When people say they would like to ‘brain train’ or get smarter for school, they often mean they want to make their brains more efficient – so they learn more, but also work less. One of the most straightforward ways to do this is to boost memory – and for most dyslexic people, the way […]
If you think you've been hearing conflicting information about rote math in the news or from schools, you're absolutely right. The fight is spilling over into educational policy makers and makers of standardized tests such as the College Board. For dyslexic and...
Premium Issue 11 October 29, 2016 Organizing Creativity, Stealth Dyslexia, Dyslexia and Self Image, Memorizing for School, What Worked for 2E Gifted Dyslexics, Art Therapy for Dysgraphia, Hands-On Math for Fractions, More Interactive Reading Strategies, Mastering Foreign Languages and More This issue has memory strategies that seem to be helpful for a majority of dyslexic folk […]
When families come together to discuss test scores, no group of scores surprises them as much as “Processing Speed.” Processing Speed scores on psychometric exams might mean Coding and Symbol Search scores on the WISC intelligence exams or Visual Matching and Paired Cancellation on the Woodcock Johnson. Processing Speed scores on these subtests are typically […]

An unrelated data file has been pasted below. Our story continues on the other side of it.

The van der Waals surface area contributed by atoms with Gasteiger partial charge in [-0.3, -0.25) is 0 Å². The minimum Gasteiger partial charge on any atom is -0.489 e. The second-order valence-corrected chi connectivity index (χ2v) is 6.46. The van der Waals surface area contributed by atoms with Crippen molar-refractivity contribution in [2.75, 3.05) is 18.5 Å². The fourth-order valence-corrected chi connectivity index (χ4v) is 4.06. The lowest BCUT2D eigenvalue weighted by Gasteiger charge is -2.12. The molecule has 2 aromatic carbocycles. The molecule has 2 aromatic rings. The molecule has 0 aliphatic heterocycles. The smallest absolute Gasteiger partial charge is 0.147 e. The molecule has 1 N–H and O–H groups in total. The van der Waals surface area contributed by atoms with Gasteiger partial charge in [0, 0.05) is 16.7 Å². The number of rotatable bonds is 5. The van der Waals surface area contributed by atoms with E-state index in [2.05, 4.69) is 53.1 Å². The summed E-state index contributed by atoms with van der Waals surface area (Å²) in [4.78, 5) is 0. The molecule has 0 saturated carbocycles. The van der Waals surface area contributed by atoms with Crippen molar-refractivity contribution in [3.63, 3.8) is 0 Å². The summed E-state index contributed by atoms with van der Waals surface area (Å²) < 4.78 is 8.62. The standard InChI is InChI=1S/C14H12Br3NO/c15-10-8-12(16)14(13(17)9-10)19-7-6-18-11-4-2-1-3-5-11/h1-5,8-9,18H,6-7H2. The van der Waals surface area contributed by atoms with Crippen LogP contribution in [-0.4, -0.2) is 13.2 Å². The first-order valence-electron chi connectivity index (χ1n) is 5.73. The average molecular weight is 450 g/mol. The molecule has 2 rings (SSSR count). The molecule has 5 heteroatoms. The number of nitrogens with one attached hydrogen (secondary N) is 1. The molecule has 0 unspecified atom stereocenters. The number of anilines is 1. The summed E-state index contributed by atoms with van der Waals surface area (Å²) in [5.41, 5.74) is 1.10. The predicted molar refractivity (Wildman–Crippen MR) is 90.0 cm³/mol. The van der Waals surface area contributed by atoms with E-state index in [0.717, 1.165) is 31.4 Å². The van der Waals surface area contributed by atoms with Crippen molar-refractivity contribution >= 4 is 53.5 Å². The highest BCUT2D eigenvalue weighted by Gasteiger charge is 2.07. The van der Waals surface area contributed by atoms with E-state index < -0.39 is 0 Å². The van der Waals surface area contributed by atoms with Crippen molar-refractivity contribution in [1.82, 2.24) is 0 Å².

How do you remember what happened? As depersonalized facts and happenings? Or detailed sensory scenes and experiences? In one of the clearest demonstrations studies so far, researchers showed striking differences between how different people told them how they remembered and brain connectivity patterns. The research is relevant to everyone, of course, whether parents, teachers, or team leaders. From […]
"You are braver than you believe, and stronger than you seem, and smarter than you think." - A.A. Milne Winnie the Pooh's advice is smarter than we may think when it comes to encouraging young readers. What's better than reading intervention and working memory...
Are you a good multi-tasker? If you answered ‘yes’, scientists at Stanford might disagree with you. When university students tested in a multitasking experiment involving colored bars, the heavy media multitaskers were more likely to have trouble ignoring irrelevant stimuli. Multi-Tasking Has Its Costs From the report: “Heavy Media Multitaskers have greater difficulty […]